Credit: Wikimedia Commons.

The damage of “queerbaiting” discourse on real members of the LGBTQ+ community

By Scott Hornell

There’s a difference between holding studios and executives accountable for lack of queer representation and leveling baseless accusations of queerbaiting at young actors – it’s time to re-evaluate.

There’s a scene in the final episode of Netflix’s coming-of-age hit Heartstopper in which Nick – having spent the entire day at the beach with his new boyfriend – returns home to finally tell his mother everything. His mother then responds, neither interrupting him nor letting any silences linger. 

“Oh, baby,” she says lovingly, jumping from her seat to hug her son, “thank you for telling me. I’m sorry if I ever made you feel like you couldn’t tell me that.” 

It’s an objectively touching scene, and presents an ideal scenario for any teen hoping to come out to their parents, not only due to the presence of the iconic Olivia Colman, but because of Nick’s mother’s wholehearted and unreserved acceptance of his sexuality. Crucially, Nick hasn’t been rushed into anything. He has taken the entire eight episode run to discover his sexuality and come to terms with it in his own time.

Kit Connor, the actor who plays Nick, hasn’t been so lucky.

What should have been a formative and cathartic experience for the young performer was tainted by the fact that Kit didn’t choose to reveal his sexuality. Instead, his hand was forced by a barrage of trolling and harassment, after pictures of the actor holding hands with A Cuban Girl’s Guide to Tea and Tomorrow co-star Maia Reficco were released to the public. He posted this tweet in response to the rampant speculation:

“back for a minute. i’m bi. congrats for forcing an 18 year old to out himself. i think some of you missed the point of the show. bye.”

The vast majority of the alleged abuse levelled at Connor stemmed from the idea that he was “queerbaiting” his audience: essentially profiting financially and socially from public allusions to queerness, while operating as entirely heterosexual in his private life. You may be aware of some cases of queerbaiting in Film and TV: Betty and Veronica, Castiel and Dean from Supernatural, and the maddeningly obvious romantic tension between Finn and Poe in the Star Wars sequel trilogy. 

Queer people are regularly required to force so-called “ships” out of explicitly heterosexual characters simply to engage with media in the same way as straight people. Sometimes studios can even take advantage of this desperation: they toe the line by implying queerness without actually canonising the relationship, refusing to lose a small percentage of their viewership in the name of representation. Activists have been somewhat successful at increasing both the number of LGBTQ+ characters in media, and advocating for explicitly queer stories to be given equal funding and marketing as well. Just in the last couple of years, we’ve had It’s A Sin, Bros, The Boys in the Band (a personal favourite) and Uncle Frank – just to name a few. That’s not to say we’re supposed to be grateful for basic representation, and clearly there is still work that needs to be done to improve our situation, but it’s undeniable that the situation has improved, even in the last five years. That’s why what’s happened to Kit is killing me.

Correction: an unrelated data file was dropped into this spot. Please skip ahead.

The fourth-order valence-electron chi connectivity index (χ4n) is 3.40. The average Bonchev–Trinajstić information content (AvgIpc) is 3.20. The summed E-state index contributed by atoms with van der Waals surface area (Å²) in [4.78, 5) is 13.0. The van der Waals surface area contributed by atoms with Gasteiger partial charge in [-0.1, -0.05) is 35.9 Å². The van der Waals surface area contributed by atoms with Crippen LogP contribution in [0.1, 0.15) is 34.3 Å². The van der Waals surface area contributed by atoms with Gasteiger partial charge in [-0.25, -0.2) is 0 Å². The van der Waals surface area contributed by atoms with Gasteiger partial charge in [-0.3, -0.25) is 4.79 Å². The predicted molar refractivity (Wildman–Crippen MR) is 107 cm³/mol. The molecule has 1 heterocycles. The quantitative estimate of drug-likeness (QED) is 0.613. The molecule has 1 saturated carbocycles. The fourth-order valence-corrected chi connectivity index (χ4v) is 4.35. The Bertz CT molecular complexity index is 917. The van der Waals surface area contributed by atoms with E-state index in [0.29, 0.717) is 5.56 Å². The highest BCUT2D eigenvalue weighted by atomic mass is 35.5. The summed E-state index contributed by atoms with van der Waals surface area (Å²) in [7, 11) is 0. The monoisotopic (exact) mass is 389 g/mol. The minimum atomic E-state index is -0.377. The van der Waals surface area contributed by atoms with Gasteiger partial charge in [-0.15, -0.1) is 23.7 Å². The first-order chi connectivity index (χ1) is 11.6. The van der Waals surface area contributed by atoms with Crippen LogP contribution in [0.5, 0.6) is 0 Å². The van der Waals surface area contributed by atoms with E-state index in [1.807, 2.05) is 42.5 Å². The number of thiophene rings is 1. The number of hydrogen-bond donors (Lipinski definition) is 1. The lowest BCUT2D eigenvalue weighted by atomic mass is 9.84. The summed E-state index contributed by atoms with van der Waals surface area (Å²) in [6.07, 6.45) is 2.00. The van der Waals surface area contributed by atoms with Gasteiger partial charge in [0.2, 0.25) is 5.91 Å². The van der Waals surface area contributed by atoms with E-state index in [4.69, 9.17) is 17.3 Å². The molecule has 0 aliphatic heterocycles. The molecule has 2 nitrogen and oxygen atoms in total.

Even if we began with the admirable goal of preventing James Corden from taking every gay role in Hollywood, somewhere along the line we stopped holding studios and executives to account and advocating to see ourselves on screen. Instead, we’ve started attacking young celebrities for not fitting our idea of what queerness should look like. Assuming anyone’s sexuality, and treating them differently because of that, is always going to be dicey territory. As it turns out, Kit wasn’t queerbaiting anyone. He’s just a kid living out his dreams on the most public stage in the world, figuring out his identity in his own time, and we attacked him for it. 

I also can’t separate Kit’s predicament from my own as a bisexual man. As soon as the young actor was spotted with a woman, members of our community immediately began questioning his sexuality, even though he had never publicly stated anything on the matter. The prevailing opinion seemed to be, even amongst select members of the LGBTQ+ community, that an attraction to women somehow voids your queer status. Bisexuality is not a “pit stop” or “halfway house” for us, it’s part of who we are.

Kit isn’t some infinitely wealthy pop-star making millions of dollars from their queer fans (I’m looking at you, Harry Styles), he’s a young actor with the world on his shoulders, and we’ve now added to that weight. It’s okay to love fictional characters, in fact it’s crucial to some queer people’s survival, but don’t mistake the character for the human being underneath. Sever those parasocial bonds, ladies. You love Nick; you have no connection to Kit Connor.

I just wished someone had told Kit he didn’t owe us anything, especially that part of himself. He didn’t need to say anything.


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